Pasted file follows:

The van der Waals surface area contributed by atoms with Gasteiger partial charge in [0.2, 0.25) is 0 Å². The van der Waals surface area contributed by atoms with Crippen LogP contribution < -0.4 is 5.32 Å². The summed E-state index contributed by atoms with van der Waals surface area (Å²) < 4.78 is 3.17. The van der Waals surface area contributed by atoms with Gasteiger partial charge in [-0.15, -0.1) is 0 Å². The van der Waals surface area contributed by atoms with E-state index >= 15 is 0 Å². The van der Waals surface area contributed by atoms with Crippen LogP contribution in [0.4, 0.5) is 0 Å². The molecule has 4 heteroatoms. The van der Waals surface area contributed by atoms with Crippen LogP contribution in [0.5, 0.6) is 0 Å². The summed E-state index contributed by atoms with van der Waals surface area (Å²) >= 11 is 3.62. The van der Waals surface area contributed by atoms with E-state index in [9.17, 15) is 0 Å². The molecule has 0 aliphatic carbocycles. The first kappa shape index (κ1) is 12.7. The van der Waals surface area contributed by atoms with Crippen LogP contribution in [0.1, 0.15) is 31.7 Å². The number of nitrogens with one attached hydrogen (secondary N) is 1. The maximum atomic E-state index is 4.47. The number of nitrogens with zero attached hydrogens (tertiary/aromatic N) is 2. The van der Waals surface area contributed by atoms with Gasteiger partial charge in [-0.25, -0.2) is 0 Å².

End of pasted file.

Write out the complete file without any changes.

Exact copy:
The van der Waals surface area contributed by atoms with Gasteiger partial charge in [0.2, 0.25) is 0 Å². The van der Waals surface area contributed by atoms with Crippen LogP contribution < -0.4 is 5.32 Å². The summed E-state index contributed by atoms with van der Waals surface area (Å²) < 4.78 is 3.17. The van der Waals surface area contributed by atoms with Gasteiger partial charge in [-0.15, -0.1) is 0 Å². The van der Waals surface area contributed by atoms with E-state index >= 15 is 0 Å². The van der Waals surface area contributed by atoms with Crippen LogP contribution in [0.4, 0.5) is 0 Å². The molecule has 4 heteroatoms. The van der Waals surface area contributed by atoms with Crippen LogP contribution in [0.5, 0.6) is 0 Å². The summed E-state index contributed by atoms with van der Waals surface area (Å²) >= 11 is 3.62. The van der Waals surface area contributed by atoms with E-state index in [9.17, 15) is 0 Å². The molecule has 0 aliphatic carbocycles. The first kappa shape index (κ1) is 12.7. The van der Waals surface area contributed by atoms with Crippen LogP contribution in [0.1, 0.15) is 31.7 Å². The number of nitrogens with one attached hydrogen (secondary N) is 1. The maximum atomic E-state index is 4.47. The number of nitrogens with zero attached hydrogens (tertiary/aromatic N) is 2. The van der Waals surface area contributed by atoms with Gasteiger partial charge in [-0.25, -0.2) is 0 Å².